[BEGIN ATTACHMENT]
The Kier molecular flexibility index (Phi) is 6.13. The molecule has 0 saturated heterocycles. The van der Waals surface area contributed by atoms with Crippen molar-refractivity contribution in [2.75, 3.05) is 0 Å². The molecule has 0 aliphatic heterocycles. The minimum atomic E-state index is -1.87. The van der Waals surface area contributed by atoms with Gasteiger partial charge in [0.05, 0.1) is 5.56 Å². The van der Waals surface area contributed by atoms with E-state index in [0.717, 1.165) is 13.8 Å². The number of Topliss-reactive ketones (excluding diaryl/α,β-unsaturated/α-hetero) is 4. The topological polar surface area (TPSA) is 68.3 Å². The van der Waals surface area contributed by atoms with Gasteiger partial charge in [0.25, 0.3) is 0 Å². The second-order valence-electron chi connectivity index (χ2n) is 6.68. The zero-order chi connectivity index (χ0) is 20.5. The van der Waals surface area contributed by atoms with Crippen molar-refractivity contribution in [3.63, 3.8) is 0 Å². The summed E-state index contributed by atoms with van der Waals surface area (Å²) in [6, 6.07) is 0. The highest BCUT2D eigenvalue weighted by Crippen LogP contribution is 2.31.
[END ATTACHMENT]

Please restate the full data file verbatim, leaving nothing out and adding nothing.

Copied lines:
The Kier molecular flexibility index (Phi) is 6.13. The molecule has 0 saturated heterocycles. The van der Waals surface area contributed by atoms with Crippen molar-refractivity contribution in [2.75, 3.05) is 0 Å². The molecule has 0 aliphatic heterocycles. The minimum atomic E-state index is -1.87. The van der Waals surface area contributed by atoms with Gasteiger partial charge in [0.05, 0.1) is 5.56 Å². The van der Waals surface area contributed by atoms with E-state index in [0.717, 1.165) is 13.8 Å². The number of Topliss-reactive ketones (excluding diaryl/α,β-unsaturated/α-hetero) is 4. The topological polar surface area (TPSA) is 68.3 Å². The van der Waals surface area contributed by atoms with Gasteiger partial charge in [0.25, 0.3) is 0 Å². The second-order valence-electron chi connectivity index (χ2n) is 6.68. The zero-order chi connectivity index (χ0) is 20.5. The van der Waals surface area contributed by atoms with Crippen molar-refractivity contribution in [3.63, 3.8) is 0 Å². The summed E-state index contributed by atoms with van der Waals surface area (Å²) in [6, 6.07) is 0. The highest BCUT2D eigenvalue weighted by Crippen LogP contribution is 2.31.